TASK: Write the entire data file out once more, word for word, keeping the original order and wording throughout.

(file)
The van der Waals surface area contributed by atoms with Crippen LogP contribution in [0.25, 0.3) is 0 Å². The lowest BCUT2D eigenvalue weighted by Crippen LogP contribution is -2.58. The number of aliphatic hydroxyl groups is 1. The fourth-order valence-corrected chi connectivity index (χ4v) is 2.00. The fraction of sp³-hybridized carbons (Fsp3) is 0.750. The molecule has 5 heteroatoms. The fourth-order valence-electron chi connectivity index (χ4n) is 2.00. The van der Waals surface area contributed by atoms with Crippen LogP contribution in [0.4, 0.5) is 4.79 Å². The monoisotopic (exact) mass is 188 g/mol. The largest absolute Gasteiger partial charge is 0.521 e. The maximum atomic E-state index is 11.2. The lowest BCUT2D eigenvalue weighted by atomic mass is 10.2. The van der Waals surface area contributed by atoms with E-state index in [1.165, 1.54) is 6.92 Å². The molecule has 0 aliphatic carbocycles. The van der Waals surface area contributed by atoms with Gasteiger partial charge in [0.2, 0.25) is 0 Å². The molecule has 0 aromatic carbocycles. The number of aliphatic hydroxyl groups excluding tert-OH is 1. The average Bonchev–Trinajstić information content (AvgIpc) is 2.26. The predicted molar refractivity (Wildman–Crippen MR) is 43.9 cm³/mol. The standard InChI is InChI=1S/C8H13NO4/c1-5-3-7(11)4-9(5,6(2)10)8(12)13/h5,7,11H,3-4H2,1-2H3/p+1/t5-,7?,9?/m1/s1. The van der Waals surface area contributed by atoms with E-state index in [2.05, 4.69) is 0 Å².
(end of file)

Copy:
The van der Waals surface area contributed by atoms with Crippen LogP contribution in [0.25, 0.3) is 0 Å². The lowest BCUT2D eigenvalue weighted by Crippen LogP contribution is -2.58. The number of aliphatic hydroxyl groups is 1. The fourth-order valence-corrected chi connectivity index (χ4v) is 2.00. The fraction of sp³-hybridized carbons (Fsp3) is 0.750. The molecule has 5 heteroatoms. The fourth-order valence-electron chi connectivity index (χ4n) is 2.00. The van der Waals surface area contributed by atoms with Crippen LogP contribution in [0.4, 0.5) is 4.79 Å². The monoisotopic (exact) mass is 188 g/mol. The largest absolute Gasteiger partial charge is 0.521 e. The maximum atomic E-state index is 11.2. The lowest BCUT2D eigenvalue weighted by atomic mass is 10.2. The van der Waals surface area contributed by atoms with E-state index in [1.165, 1.54) is 6.92 Å². The molecule has 0 aliphatic carbocycles. The van der Waals surface area contributed by atoms with Gasteiger partial charge in [0.2, 0.25) is 0 Å². The molecule has 0 aromatic carbocycles. The number of aliphatic hydroxyl groups excluding tert-OH is 1. The average Bonchev–Trinajstić information content (AvgIpc) is 2.26. The predicted molar refractivity (Wildman–Crippen MR) is 43.9 cm³/mol. The standard InChI is InChI=1S/C8H13NO4/c1-5-3-7(11)4-9(5,6(2)10)8(12)13/h5,7,11H,3-4H2,1-2H3/p+1/t5-,7?,9?/m1/s1. The van der Waals surface area contributed by atoms with E-state index in [2.05, 4.69) is 0 Å².